HB 1782 cosponsored by Speaker Harwell and Hamilton County Legislative Delegation
(NASHVILLE) – An initiative sponsored by State Representative Mike Carter (R-Ooltewah) and cosponsored by Tennessee House Speaker Beth Harwell (R-Nashville), State Representative Marc Gravitt (R-East Ridge), State Representative Patsy Hazlewood (R-Signal Mountain), State Representative Gerald McCormick (R-Chattanooga), and State Representative JoAnne Favors (R-Chattanooga) requiring counties to take all necessary steps to end mandatory vehicle emissions testing in Tennessee has passed in the House chamber.
House Bill 1782 — approved by a 96-0 vote tally by House members Monday night — would apply to citizens of Hamilton, Davidson, Rutherford, Sumner, Williamson, and Wilson Counties where vehicle emissions testing is still required prior to vehicle registration or renewal.
The 1990 Federal Clean Air Act required the state to develop more restrictive regulations to control air pollution from mobile sources in counties which were not meeting the Federal Standards for air quality.
Currently, testing is done on vehicles with a model year of 1975 and newer if they are powered by a gasoline or diesel engine and weigh up to 10,500 lbs. Over 1.5 million vehicles went through emissions testing in Tennessee last year in the six counties where it is required.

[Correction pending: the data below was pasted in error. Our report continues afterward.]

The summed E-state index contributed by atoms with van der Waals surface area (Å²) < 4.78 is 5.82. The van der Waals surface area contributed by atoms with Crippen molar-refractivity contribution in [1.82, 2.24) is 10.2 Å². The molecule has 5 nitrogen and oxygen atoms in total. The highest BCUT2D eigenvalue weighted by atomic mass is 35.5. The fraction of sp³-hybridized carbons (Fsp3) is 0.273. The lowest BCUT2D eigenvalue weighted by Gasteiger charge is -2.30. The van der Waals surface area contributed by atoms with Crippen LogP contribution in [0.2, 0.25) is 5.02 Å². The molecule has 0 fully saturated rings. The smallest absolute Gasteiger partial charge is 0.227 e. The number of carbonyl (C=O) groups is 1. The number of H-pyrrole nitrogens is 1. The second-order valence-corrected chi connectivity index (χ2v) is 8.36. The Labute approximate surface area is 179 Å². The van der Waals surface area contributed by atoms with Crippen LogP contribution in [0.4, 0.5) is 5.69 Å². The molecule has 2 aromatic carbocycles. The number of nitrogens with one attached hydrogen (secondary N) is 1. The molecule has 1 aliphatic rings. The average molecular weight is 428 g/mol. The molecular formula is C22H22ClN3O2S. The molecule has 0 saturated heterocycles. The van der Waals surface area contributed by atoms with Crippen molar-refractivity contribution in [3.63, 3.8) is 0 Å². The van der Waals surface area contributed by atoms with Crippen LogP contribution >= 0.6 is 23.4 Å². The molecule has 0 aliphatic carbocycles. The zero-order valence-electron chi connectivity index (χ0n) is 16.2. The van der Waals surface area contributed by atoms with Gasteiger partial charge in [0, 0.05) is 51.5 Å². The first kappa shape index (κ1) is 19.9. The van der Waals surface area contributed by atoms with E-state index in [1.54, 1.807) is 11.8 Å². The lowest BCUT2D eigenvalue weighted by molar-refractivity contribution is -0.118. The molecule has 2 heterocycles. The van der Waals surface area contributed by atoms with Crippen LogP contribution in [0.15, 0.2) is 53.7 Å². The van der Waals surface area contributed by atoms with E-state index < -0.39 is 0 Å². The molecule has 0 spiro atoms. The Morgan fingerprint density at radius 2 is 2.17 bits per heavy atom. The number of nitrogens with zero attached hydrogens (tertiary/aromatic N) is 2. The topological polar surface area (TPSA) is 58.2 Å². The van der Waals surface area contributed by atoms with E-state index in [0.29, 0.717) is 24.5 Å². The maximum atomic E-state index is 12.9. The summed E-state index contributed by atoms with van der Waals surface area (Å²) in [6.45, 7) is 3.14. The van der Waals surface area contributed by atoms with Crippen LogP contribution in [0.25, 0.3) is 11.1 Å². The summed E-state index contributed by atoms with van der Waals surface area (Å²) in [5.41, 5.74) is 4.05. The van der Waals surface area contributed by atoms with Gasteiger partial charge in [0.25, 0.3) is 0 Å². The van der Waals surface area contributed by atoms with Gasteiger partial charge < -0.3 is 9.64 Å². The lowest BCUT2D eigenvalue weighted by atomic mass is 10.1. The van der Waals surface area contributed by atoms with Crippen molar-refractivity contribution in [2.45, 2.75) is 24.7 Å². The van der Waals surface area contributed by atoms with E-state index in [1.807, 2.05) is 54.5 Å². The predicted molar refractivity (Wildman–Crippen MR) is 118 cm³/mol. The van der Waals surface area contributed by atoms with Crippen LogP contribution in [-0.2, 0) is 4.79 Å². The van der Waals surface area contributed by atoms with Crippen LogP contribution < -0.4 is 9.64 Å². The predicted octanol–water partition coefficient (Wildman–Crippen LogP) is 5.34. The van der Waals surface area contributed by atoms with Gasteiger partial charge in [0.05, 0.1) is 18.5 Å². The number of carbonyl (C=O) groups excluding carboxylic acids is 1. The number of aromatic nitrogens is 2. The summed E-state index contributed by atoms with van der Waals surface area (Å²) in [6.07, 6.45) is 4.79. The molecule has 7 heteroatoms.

The idea for House Bill 1782 resulted from a conversation between Representative Carter and a constituent last year who voiced her concerns about the burdensome costs of testing on her family. Once the Tennessee Department of Environment & Conservation (TDEC) released a report last August revealing that all 95 Tennessee counties met federal air quality health standards, it became clear to Representative Carter that mandatory testing was no longer needed.
“The idea that we have to choose between clean air and this costly, burdensome practice impacting Tennessee’s working families is a false choice, and I reject it,” said Representative Carter. “Vehicle emissions testing has outlived its usefulness, and House Bill 1782 moves Tennessee away from it. This measure will have a life-changing impact on our working families while also maintaining total air quality. I look forward to its passage in the Senate, and I know it is in great hands with Senator Bo Watson leading the efforts in order for it to clear its final legislative hurdle.”
“Our citizens who can least afford to participate in this obsolete form of testing are being unfairly penalized,” added Speaker Harwell. “I am proud to have cosponsored legislation that will enable them to save more of their hard-earned money and won’t harm air quality in cities and towns across the state.”
House Bill 1782 now awaits passage in the Senate. For more information about this initiative, click here.